Structural Bias at the PTAB: No Dissent Desired

This FOIA response confirms that dissents and concurring opinions are not desired by PTAB supervisors. In fact, Administrative Patent Judges (APJs) of the Patent Trial and Appeal Board (PTAB) must justify to the Vice Chief Judge why a dissent or concurring opinion should count toward production goals, otherwise the work performed does not count… Obviously, a policy that does not count dissents and concurring opinions toward production goals unless approved by the Vice Chief Judge has a chilling effect.

An Exclusive Interview with USPTO Director Andrei Iancu

Director Iancu is knowingly and intentionally seeking to provide hope in the words he speaks because he believes a strong patent system is necessary for the U.S. economy to flourish. In part one of our interview we also discussed the need for transparency, and the troubling Freedom of Information Act processes employed by the Office that seem hopelessly broken. We discussed the posts grant challenge process, the PTAB, experience level of the Administrative Patent Judges on the PTAB and inter partes review.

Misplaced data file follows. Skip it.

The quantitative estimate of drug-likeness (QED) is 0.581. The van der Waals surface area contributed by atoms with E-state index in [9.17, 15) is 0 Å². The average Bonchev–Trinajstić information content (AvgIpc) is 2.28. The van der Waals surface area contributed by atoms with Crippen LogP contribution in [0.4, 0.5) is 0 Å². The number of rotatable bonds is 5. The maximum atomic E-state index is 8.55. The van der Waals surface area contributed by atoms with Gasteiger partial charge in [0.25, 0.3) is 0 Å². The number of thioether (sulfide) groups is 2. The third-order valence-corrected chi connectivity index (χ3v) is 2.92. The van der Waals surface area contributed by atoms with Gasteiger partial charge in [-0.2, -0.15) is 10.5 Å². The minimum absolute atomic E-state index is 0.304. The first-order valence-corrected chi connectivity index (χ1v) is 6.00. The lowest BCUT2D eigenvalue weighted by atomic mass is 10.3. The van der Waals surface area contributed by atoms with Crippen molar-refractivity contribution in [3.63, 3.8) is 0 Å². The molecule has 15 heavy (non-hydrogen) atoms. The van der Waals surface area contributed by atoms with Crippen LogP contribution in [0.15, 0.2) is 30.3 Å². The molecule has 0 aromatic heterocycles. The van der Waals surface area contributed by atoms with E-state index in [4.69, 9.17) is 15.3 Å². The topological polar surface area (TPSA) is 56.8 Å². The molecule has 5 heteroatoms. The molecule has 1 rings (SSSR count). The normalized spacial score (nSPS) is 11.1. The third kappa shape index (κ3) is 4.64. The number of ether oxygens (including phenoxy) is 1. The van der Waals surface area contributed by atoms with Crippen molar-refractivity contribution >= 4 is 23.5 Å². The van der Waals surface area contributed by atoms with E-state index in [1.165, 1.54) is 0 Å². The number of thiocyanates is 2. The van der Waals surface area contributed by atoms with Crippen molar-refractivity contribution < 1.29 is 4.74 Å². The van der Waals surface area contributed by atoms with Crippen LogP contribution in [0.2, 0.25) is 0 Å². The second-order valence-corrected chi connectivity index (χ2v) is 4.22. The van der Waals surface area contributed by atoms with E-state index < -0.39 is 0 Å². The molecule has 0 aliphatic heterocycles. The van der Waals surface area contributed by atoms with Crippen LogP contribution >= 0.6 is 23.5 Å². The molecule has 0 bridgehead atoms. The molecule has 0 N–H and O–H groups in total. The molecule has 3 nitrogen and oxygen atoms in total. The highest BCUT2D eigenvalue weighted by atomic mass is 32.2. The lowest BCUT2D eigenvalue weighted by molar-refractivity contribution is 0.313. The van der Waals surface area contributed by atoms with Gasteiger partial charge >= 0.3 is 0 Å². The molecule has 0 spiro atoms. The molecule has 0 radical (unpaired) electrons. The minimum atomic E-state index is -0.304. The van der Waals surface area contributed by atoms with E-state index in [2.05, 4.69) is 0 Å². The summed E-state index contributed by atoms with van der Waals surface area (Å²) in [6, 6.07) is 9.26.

USPTO Ignores FOIA Requests on PTAB and PTAB Judges

It is difficult to understand why the USPTO will not respond to simple, direct FOIA requests. If they do not want to produce there are procedures for them to follow, and they can always do what they seem so fond of doing, which is produce hundreds of pages of completely redacted, blank pages. That at least would allow me to file a lawsuit and proceed in court to obtain this information. Still, why should I or anyone have to sue the USPTO to obtain this information? Everything I’m asking for should be readily available. It is this type of government by ambush mentality that has so convincingly led the community to rightly determine that the PTAB is the root of all the problems with the patent system today in America.

Cognitive Dissonance: How the PTAB Reported Appeal Statistics Ruins the Data for Everyone